Her positive attitude earned praise.
Times were tough in the 1930s. After my mother, Bertha May Royston Crossley, lost her dad when she was 11, staying in school became a luxury. So she quit school when she was old enough and went to work. She was hired at a local sewing factory in Shrewsbury, Pennsylvania, despite having only an eighth-grade education.
While at the factory, she met my dad, Thomas Crossley, and they were soon married. Afterward, she stayed home with her three children until the youngest, me, was in the third grade. Then she decided it was time she went out and got a job.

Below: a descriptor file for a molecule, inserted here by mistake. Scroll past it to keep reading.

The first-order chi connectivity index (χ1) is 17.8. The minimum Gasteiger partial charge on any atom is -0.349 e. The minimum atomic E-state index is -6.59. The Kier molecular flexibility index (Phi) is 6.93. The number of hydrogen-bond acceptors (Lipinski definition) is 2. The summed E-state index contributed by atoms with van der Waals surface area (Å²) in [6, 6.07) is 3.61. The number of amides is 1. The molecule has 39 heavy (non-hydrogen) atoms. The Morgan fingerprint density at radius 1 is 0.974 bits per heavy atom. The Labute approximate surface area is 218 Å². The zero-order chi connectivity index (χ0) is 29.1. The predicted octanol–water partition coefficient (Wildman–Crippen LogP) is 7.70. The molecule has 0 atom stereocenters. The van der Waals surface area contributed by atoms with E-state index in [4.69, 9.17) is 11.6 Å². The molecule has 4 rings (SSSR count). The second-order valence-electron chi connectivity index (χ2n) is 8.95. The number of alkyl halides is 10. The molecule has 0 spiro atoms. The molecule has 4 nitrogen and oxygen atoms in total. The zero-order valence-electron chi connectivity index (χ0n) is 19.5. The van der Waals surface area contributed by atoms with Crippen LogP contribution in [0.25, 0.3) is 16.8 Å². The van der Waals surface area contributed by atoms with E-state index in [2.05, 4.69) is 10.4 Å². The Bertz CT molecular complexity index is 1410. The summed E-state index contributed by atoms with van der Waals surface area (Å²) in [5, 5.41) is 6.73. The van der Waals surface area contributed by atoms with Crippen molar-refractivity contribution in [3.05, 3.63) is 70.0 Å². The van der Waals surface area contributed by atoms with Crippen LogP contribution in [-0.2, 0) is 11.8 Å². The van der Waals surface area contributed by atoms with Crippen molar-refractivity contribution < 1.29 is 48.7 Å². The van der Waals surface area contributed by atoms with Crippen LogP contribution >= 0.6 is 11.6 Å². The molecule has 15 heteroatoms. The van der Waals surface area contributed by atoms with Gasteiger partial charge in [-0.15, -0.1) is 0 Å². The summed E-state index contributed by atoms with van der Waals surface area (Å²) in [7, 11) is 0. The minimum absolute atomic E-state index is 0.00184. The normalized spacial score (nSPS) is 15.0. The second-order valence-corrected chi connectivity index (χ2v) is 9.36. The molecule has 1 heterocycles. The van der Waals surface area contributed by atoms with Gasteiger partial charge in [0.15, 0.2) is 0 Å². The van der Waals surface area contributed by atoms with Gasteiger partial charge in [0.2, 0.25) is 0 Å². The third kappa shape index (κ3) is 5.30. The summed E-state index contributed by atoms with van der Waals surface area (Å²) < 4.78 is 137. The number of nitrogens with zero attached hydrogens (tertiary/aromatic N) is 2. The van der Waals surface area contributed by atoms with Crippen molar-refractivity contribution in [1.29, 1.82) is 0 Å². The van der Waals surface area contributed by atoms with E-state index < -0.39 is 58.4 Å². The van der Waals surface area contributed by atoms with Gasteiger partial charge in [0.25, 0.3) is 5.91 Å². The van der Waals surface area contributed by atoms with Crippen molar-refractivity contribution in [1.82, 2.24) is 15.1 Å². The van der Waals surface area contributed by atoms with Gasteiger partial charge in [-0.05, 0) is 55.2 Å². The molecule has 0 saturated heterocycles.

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December / January 2018